Q. I have two pink dwarf oleanders planted in 18 inch clay pots which have very healthy looking foliage but very few blossoms. One of my "expert" gardener friends says simply that "oleanders don't like pots". Another "expert" says that I'm watering too much. Are either of these guys right or do you have any suggestions that might get some me some blossoms?
A. We have dwarf oleanders at the Research Center in containers and they bloom just fine. Thge dwarf oleander might be a better selection for containers. There might be a couple of things you could try. If the container is small you might have to water more often to compensate for the small soil volume.
Plants in containers need to be repotted every two or three years. Very small containers, every year. Large containers might make it up to five years.
Oleanders that are not getting enough water will look normal but have a very open canopy and not bloom well. Oleanders are high water users and love fertilizer. They do not like to be watered daily but will not do their best if the soil starts drying too much between waterings.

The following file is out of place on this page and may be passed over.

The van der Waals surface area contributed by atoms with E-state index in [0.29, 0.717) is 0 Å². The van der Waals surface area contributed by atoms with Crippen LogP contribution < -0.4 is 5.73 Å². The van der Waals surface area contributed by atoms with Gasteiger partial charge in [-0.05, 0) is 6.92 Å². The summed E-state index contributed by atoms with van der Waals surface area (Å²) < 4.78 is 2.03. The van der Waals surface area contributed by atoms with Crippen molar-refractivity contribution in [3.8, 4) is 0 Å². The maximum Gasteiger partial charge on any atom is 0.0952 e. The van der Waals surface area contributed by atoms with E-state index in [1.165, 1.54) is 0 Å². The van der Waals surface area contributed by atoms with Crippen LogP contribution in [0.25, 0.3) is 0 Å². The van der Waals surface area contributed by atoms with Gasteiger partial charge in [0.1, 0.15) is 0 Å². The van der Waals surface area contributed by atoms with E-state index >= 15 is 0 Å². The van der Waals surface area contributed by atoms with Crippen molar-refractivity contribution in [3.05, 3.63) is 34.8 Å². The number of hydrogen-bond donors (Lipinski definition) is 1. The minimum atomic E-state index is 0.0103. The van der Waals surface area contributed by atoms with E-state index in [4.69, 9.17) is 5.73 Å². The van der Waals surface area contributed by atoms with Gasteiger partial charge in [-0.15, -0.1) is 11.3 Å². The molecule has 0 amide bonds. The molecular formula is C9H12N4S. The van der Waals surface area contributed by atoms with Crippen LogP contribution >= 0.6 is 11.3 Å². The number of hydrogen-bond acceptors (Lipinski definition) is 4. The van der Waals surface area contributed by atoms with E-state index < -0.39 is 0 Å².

You can try using a soil moisture meter sold for houseplants that you can buy from the nursery for about $7. Water when the dial is about half way between wet and dry, do not let it get totally dry. Next, use a fertilizer like Miracle Gro and water it into the soil about once every six to eight weeks.
Cover the soil in the container with mulch to help keep the soil moist. About three inches would be enough. If oleanders are young, or if they are pruned with a hedge shears, flowers will be delayed or produce very few.
Don't prune with a hedge shears if possible. They should be pruned with pruning shears but not hedged or gimbaled.